Psychotherapy in Australia; May2007, Vol. 13 Issue 3, p60-65, 6p, 1 Black and White Photograph
With the advent of the neuroscience revolution there is a push to add 'cutting edge' findings of science to validate every clinical observation. As psychotherapy continues to struggle to meet the challenge of demonstrating its effectiveness, neuroscience is a hard path we can use to point to changes arising from our interventions. And yet, how much can neuroscience inform the practice of psychotherapy? JONATHAN NORTON suggests that psychotherapy will benefit from not being overly captured or enchanted by discourses that arise from the excitement around cognitive science and interpersonal biology. The results of neuroscience show nothing more than the underlying physiological correlates of behaviour. It is doubtful that there can be a clear, single unitary set of neurobiological processes underlying most mental and behavioural disorders. Norton argues that it is personal meaning, not brain functioning that matters. This is true when it comes to effective treatments and is what remains central to psychotherapy. [ABSTRACT FROM AUTHOR]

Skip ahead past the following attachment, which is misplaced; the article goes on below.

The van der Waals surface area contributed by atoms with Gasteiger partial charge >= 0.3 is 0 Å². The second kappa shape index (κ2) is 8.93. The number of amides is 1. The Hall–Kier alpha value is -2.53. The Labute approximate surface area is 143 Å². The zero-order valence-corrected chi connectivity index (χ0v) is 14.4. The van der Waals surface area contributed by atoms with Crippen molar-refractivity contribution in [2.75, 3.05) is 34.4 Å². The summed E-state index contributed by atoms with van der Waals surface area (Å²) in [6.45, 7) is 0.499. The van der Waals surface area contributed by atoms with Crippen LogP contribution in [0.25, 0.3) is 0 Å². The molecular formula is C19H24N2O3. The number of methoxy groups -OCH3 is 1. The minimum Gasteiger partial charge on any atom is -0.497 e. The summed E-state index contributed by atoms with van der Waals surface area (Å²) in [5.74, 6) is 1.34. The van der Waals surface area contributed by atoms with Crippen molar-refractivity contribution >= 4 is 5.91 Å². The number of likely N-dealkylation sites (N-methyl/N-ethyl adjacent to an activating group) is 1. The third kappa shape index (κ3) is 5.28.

Psychotherapy in Australia; Nov2003, Vol. 10 Issue 1, p58, 6p, 1 Black and White Photograph
Presents information on the limitations of attachment theory for adult psychotherapy. Background on the attachment theory; Discussion on the limitations of the theory; Information on the alternative interpretation of the behavior of infants; Assessment of the alleged biological basis of attachment formation; Elaboration on the proposed general characteristics of attachments.
Psychotherapy in Australia; May2005, Vol. 11 Issue 3, p53-54, 2p
Focuses on the views of Galen Strawson, professor of philosophy at the University of Reading, on narratives. Relevance of narrative to an understanding of self and world; Difference between psychological and ethical narrativity; Therapeutic applications of narratives.
Psychotherapy in Australia; Aug2004, Vol. 10 Issue 4, p77-77, 1p, 1 Black and White Photograph
Provides information on the 26th Freud Conference held in Melbourne, Victoria on May 15, 2004. Papers presented by sociologist Nancy Chodorow and historian Robert McElvaine; Sponsors of the conference; Conference organizers.